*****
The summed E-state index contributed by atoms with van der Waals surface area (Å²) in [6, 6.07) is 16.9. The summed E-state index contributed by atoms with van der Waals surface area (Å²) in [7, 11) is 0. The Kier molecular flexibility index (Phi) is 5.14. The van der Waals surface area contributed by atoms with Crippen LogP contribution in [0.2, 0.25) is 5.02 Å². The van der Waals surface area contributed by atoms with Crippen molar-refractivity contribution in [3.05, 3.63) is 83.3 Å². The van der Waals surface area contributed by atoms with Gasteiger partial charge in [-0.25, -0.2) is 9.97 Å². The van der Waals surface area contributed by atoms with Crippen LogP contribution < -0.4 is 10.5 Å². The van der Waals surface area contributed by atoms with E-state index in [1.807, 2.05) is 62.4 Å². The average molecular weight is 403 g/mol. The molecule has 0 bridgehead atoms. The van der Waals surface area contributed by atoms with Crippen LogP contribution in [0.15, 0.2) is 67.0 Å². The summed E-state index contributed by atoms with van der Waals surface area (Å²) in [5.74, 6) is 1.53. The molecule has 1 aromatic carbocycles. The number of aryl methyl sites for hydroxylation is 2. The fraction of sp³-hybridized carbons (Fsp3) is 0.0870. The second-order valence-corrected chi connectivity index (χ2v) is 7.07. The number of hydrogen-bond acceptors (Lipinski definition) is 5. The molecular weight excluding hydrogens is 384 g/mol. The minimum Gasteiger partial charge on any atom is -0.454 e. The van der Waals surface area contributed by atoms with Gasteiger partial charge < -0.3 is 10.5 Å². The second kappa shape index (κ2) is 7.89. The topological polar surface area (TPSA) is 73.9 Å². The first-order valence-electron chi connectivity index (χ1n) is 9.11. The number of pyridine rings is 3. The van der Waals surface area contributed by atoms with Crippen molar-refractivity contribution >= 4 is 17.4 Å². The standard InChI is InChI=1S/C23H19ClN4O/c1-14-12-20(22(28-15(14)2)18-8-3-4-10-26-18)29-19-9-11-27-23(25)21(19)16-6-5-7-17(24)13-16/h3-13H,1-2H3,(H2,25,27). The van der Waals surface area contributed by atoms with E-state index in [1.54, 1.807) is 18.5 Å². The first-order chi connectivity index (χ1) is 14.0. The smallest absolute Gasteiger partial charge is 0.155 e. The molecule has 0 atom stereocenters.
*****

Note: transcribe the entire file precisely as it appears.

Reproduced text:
The summed E-state index contributed by atoms with van der Waals surface area (Å²) in [6, 6.07) is 16.9. The summed E-state index contributed by atoms with van der Waals surface area (Å²) in [7, 11) is 0. The Kier molecular flexibility index (Phi) is 5.14. The van der Waals surface area contributed by atoms with Crippen LogP contribution in [0.2, 0.25) is 5.02 Å². The van der Waals surface area contributed by atoms with Crippen molar-refractivity contribution in [3.05, 3.63) is 83.3 Å². The van der Waals surface area contributed by atoms with Gasteiger partial charge in [-0.25, -0.2) is 9.97 Å². The van der Waals surface area contributed by atoms with Crippen LogP contribution < -0.4 is 10.5 Å². The van der Waals surface area contributed by atoms with E-state index in [1.807, 2.05) is 62.4 Å². The average molecular weight is 403 g/mol. The molecule has 0 bridgehead atoms. The van der Waals surface area contributed by atoms with Crippen LogP contribution in [0.15, 0.2) is 67.0 Å². The summed E-state index contributed by atoms with van der Waals surface area (Å²) in [5.74, 6) is 1.53. The molecule has 1 aromatic carbocycles. The number of aryl methyl sites for hydroxylation is 2. The fraction of sp³-hybridized carbons (Fsp3) is 0.0870. The second-order valence-corrected chi connectivity index (χ2v) is 7.07. The number of hydrogen-bond acceptors (Lipinski definition) is 5. The molecular weight excluding hydrogens is 384 g/mol. The minimum Gasteiger partial charge on any atom is -0.454 e. The van der Waals surface area contributed by atoms with Gasteiger partial charge < -0.3 is 10.5 Å². The second kappa shape index (κ2) is 7.89. The topological polar surface area (TPSA) is 73.9 Å². The first-order valence-electron chi connectivity index (χ1n) is 9.11. The number of pyridine rings is 3. The van der Waals surface area contributed by atoms with Crippen molar-refractivity contribution >= 4 is 17.4 Å². The standard InChI is InChI=1S/C23H19ClN4O/c1-14-12-20(22(28-15(14)2)18-8-3-4-10-26-18)29-19-9-11-27-23(25)21(19)16-6-5-7-17(24)13-16/h3-13H,1-2H3,(H2,25,27). The van der Waals surface area contributed by atoms with E-state index in [1.54, 1.807) is 18.5 Å². The first-order chi connectivity index (χ1) is 14.0. The smallest absolute Gasteiger partial charge is 0.155 e. The molecule has 0 atom stereocenters.